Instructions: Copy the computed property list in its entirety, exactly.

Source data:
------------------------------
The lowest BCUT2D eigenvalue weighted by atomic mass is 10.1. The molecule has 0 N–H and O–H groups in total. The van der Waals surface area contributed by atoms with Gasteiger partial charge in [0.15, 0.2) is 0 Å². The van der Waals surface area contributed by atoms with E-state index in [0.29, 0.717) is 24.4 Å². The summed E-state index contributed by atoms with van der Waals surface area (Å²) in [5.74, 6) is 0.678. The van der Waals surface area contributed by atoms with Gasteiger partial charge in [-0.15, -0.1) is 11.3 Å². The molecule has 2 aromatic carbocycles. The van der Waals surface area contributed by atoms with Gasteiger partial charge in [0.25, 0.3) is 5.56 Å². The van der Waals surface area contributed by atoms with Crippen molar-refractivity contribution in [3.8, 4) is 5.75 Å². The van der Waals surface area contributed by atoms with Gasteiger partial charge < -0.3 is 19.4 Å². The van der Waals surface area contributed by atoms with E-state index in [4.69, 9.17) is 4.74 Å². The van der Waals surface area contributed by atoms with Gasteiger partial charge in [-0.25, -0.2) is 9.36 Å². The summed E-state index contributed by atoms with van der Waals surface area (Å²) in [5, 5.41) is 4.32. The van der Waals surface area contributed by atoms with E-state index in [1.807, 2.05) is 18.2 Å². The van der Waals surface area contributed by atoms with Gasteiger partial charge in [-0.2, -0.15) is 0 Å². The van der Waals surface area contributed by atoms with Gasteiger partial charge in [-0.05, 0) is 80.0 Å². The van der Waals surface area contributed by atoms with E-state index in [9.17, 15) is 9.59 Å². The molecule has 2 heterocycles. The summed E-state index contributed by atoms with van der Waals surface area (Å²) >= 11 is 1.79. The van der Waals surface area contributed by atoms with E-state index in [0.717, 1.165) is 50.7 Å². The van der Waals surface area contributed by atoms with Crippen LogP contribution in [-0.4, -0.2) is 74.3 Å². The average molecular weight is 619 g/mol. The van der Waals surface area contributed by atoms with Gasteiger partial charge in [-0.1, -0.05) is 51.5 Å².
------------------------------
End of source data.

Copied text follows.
The lowest BCUT2D eigenvalue weighted by atomic mass is 10.1. The molecule has 0 N–H and O–H groups in total. The van der Waals surface area contributed by atoms with Gasteiger partial charge in [0.15, 0.2) is 0 Å². The van der Waals surface area contributed by atoms with E-state index in [0.29, 0.717) is 24.4 Å². The summed E-state index contributed by atoms with van der Waals surface area (Å²) in [5.74, 6) is 0.678. The van der Waals surface area contributed by atoms with Gasteiger partial charge in [-0.15, -0.1) is 11.3 Å². The molecule has 2 aromatic carbocycles. The van der Waals surface area contributed by atoms with Gasteiger partial charge in [0.25, 0.3) is 5.56 Å². The van der Waals surface area contributed by atoms with Crippen molar-refractivity contribution in [3.8, 4) is 5.75 Å². The van der Waals surface area contributed by atoms with Gasteiger partial charge < -0.3 is 19.4 Å². The van der Waals surface area contributed by atoms with E-state index in [4.69, 9.17) is 4.74 Å². The van der Waals surface area contributed by atoms with Gasteiger partial charge in [-0.25, -0.2) is 9.36 Å². The summed E-state index contributed by atoms with van der Waals surface area (Å²) in [5, 5.41) is 4.32. The van der Waals surface area contributed by atoms with E-state index in [1.807, 2.05) is 18.2 Å². The van der Waals surface area contributed by atoms with Gasteiger partial charge in [-0.2, -0.15) is 0 Å². The van der Waals surface area contributed by atoms with Gasteiger partial charge in [-0.05, 0) is 80.0 Å². The van der Waals surface area contributed by atoms with E-state index in [9.17, 15) is 9.59 Å². The molecule has 2 heterocycles. The summed E-state index contributed by atoms with van der Waals surface area (Å²) >= 11 is 1.79. The van der Waals surface area contributed by atoms with E-state index in [0.717, 1.165) is 50.7 Å². The van der Waals surface area contributed by atoms with Crippen LogP contribution in [-0.4, -0.2) is 74.3 Å². The average molecular weight is 619 g/mol. The van der Waals surface area contributed by atoms with Gasteiger partial charge in [-0.1, -0.05) is 51.5 Å².